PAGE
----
Luke: I strive for Willow’s protection and happiness. I’ve spent my whole life making sure my sis is safe and sound and I won’t rest until I’m sure she’s in the right hands.

Oh–Luke! That’s the first time you’ve been serious during this whole interview. You make me wish I could read your mind, and see what’s really going on behind this nonchalant charade of yours. Unfortunately, we don’t have the time now, and I don’t have access to the ability to read minds, so… I suppose I should let you go. Thank you so much for being here, Lukas Vetti, and I hope that, by the end of this journey you’re about to be heading on, if I were to ask you some of these questions again, you would have different answers.

Many thanks to Anastasia Cross for allowing me to interview Luke! You can find out more about Lukas Vetti, the Orion Series, and Orion Series Two, on her blog, Pinterest Page, and her co-author Lacey Mickler’s Pinterest Page.

Anastasia Cross is an eighteen year old writer of fantasy, dystopian, post apocalyptic, and science fiction novels and short stories. She began writing at the age of nine and finished her first novel at age thirteen. She now has finished four stories and hopes to have her first published soon. Anastasia’s goal in her career as an author is to glorify God with every word she writes. You can read more about her on her blog at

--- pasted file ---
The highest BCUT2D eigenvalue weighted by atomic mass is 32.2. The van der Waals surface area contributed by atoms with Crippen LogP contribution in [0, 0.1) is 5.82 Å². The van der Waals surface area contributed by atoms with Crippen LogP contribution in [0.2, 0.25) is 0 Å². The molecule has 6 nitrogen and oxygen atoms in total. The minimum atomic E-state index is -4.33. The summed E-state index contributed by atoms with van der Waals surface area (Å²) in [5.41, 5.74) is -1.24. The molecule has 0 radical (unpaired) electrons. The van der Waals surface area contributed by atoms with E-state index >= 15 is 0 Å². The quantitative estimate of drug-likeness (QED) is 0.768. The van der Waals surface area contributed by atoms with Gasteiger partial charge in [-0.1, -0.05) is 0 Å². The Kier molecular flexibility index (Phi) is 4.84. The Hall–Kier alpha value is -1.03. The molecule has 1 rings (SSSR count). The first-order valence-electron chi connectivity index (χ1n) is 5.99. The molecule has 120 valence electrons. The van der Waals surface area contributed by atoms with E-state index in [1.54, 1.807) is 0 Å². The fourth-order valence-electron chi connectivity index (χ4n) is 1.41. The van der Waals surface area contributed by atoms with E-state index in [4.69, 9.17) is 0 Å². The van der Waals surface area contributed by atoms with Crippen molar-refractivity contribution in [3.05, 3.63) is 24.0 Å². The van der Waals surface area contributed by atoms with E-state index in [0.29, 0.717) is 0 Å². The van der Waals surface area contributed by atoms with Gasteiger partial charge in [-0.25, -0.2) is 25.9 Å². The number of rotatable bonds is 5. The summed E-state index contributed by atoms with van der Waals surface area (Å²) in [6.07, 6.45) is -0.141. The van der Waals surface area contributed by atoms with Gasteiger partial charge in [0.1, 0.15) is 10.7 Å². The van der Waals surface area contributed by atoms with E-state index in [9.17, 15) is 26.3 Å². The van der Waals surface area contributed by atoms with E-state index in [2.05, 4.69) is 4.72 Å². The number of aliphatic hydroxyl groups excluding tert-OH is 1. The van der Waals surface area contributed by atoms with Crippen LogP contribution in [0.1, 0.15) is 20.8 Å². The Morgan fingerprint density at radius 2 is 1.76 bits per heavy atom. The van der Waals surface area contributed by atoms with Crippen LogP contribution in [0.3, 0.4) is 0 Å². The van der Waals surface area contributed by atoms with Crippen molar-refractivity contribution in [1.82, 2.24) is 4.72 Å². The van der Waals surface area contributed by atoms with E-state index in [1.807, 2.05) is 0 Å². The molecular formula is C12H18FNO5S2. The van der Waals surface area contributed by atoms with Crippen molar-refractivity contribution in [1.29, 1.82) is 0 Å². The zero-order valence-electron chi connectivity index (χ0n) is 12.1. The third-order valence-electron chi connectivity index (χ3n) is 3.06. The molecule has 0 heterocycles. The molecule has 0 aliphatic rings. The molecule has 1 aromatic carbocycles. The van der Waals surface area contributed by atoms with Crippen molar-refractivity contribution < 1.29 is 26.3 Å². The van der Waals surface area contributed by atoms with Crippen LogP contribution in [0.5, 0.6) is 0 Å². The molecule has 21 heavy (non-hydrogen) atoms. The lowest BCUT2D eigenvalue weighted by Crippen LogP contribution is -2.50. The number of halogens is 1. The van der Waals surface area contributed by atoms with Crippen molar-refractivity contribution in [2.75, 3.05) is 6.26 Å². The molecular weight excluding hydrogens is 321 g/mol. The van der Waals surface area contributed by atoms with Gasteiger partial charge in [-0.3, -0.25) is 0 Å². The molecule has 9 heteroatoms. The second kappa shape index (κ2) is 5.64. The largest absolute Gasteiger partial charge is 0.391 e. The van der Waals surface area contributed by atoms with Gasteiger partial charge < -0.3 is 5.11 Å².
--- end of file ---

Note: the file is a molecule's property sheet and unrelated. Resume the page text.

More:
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6 thoughts on “Character Interview: Lukas Vetti

  1. I really, really enjoyed this one!!! Luke is awesome!!!! I will definitely try to read this series when it comes out!
    Also, I wanted to know if you would be interested in interviewing one of my characters….I have no idea what you expect, so I am just asking for details….

    • I agree. I’ll definitely be looking forward to this coming out!

      That’d be awesome! Well, basically, I’d send you a list of questions and you would answer them in character for the one we picked. I would afterwards write short (oftentimes vaguely sarcastic, depending on what your character said) responses to your characters responses to my questions. Then I would post it on this blog, along with a “teaser” for the novel, an author bio, and links to your blog, facebook, and things like that. Email me if you’re further interested–craftingstoriesinred(at)gmail(dot)com.

  2. *laughs* That was hilarious 🙂

  3. Thanks again for the interview, Athelas! 🙂